The path to leadership and responsibility for P&G is clear, but it remains to be seen how quickly the company will act, and whether it will go far enough. One thing is certain—if P&G does not do enough now, impacted communities, civil society groups, and the financial world will not forget P&G’s lack of leadership during this planetary crisis.

Tell Procter & Gamble CEO David Taylor that you want P&G to stop flushing our forests.

[1] According to the most recent Forest Management Unit (FMU) annual reports from Ontario’s Ministry of Natural Resources and Forestry, mills producing NBSK pulp in Ontario source nearly 600,000 cubic meters of wood in an estimated three-month period. Based on an average wood density of softwoods (393 kg/m3), this volume of wood weighs roughly 517,000,000 pounds. Assuming the average passenger vehicle weighs 5,000 pounds, we arrived at this statistic.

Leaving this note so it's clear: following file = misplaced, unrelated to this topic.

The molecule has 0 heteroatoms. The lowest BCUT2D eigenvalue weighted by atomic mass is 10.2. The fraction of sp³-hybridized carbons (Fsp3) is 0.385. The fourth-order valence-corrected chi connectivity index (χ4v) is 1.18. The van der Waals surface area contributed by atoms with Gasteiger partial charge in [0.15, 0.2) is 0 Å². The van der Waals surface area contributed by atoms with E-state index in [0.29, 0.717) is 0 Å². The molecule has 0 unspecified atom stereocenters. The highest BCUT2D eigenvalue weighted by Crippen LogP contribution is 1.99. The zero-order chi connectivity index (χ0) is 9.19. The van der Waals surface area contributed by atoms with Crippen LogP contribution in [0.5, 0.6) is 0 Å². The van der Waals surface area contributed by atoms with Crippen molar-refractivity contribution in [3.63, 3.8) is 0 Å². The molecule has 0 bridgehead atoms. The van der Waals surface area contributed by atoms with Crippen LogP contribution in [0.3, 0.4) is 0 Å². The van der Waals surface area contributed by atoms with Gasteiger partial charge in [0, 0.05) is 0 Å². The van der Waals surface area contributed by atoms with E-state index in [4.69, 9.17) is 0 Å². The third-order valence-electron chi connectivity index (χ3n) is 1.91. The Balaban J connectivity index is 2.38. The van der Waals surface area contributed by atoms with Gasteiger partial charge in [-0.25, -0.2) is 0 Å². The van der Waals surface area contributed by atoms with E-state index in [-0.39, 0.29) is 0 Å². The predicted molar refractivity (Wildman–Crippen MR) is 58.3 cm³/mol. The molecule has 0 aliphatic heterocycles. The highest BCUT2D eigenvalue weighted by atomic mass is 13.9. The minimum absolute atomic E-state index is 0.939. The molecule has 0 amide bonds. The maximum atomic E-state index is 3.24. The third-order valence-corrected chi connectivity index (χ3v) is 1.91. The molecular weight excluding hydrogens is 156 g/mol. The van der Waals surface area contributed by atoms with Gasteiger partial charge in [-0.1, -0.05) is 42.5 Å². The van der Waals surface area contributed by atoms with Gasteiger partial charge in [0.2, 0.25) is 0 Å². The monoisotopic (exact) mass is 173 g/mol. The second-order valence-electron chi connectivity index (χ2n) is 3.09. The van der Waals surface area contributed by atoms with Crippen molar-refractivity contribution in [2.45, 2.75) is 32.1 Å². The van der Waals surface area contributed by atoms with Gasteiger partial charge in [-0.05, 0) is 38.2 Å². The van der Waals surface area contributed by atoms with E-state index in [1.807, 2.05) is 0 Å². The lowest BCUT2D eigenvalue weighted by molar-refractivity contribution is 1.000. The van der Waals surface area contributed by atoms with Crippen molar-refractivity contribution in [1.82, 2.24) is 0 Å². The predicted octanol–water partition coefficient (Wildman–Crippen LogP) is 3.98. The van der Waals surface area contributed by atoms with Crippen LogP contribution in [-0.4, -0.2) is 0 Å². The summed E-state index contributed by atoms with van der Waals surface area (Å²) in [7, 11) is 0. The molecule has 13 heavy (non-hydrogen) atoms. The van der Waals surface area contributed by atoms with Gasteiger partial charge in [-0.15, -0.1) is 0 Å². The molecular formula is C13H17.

[2] Based on Ontario’s most recent FMU annual reports, over a three-month period, we estimate that the volume of wood sourced by mills producing NBSK pulp in the province translates to approximately 5,897 acres of harvested area (a football field covers about 1.32 acres). To estimate the land area equivalent of these mills’ wood volume sourcing, we multiplied the percentage of each FMU’s total wood volumes that were allocated to NBSK mills by the total harvested area reported in the FMU.
[3] Logging footprint refers to the area harvested, either directly by the companies that own these mills or by third-party operations, in order to supply the total wood volume received by these NBSK mills. Based on our estimate that, over a three-month period, NBSK mills in Ontario source a total wood volume equivalent to harvesting 5,897 acres of land, this translates to logging approximately 58,970 acres over two and a half years. The land area of Cincinnati is 77.94 square miles or about 49,882 acres.